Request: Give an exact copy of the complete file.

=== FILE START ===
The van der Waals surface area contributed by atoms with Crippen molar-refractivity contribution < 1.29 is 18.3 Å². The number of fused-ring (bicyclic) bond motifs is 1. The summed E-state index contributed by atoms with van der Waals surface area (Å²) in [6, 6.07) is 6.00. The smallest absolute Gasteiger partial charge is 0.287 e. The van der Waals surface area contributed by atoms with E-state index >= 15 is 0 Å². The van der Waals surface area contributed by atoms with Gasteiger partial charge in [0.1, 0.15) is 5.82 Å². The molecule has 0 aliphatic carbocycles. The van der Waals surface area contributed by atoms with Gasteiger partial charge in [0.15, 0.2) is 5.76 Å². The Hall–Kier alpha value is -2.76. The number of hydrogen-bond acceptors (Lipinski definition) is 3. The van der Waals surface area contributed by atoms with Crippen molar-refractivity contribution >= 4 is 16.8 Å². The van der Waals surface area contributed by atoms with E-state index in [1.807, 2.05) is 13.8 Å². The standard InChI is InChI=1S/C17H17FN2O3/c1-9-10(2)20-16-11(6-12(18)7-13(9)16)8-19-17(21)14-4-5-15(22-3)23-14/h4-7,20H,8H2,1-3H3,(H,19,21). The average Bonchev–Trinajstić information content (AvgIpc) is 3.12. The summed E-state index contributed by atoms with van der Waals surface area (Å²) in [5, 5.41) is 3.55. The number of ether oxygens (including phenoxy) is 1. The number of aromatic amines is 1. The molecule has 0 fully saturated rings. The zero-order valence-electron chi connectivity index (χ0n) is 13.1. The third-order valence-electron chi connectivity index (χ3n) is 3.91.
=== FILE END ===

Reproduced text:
The van der Waals surface area contributed by atoms with Crippen molar-refractivity contribution < 1.29 is 18.3 Å². The number of fused-ring (bicyclic) bond motifs is 1. The summed E-state index contributed by atoms with van der Waals surface area (Å²) in [6, 6.07) is 6.00. The smallest absolute Gasteiger partial charge is 0.287 e. The van der Waals surface area contributed by atoms with E-state index >= 15 is 0 Å². The van der Waals surface area contributed by atoms with Gasteiger partial charge in [0.1, 0.15) is 5.82 Å². The molecule has 0 aliphatic carbocycles. The van der Waals surface area contributed by atoms with Gasteiger partial charge in [0.15, 0.2) is 5.76 Å². The Hall–Kier alpha value is -2.76. The number of hydrogen-bond acceptors (Lipinski definition) is 3. The van der Waals surface area contributed by atoms with Crippen molar-refractivity contribution >= 4 is 16.8 Å². The van der Waals surface area contributed by atoms with E-state index in [1.807, 2.05) is 13.8 Å². The standard InChI is InChI=1S/C17H17FN2O3/c1-9-10(2)20-16-11(6-12(18)7-13(9)16)8-19-17(21)14-4-5-15(22-3)23-14/h4-7,20H,8H2,1-3H3,(H,19,21). The average Bonchev–Trinajstić information content (AvgIpc) is 3.12. The summed E-state index contributed by atoms with van der Waals surface area (Å²) in [5, 5.41) is 3.55. The number of ether oxygens (including phenoxy) is 1. The number of aromatic amines is 1. The molecule has 0 fully saturated rings. The zero-order valence-electron chi connectivity index (χ0n) is 13.1. The third-order valence-electron chi connectivity index (χ3n) is 3.91.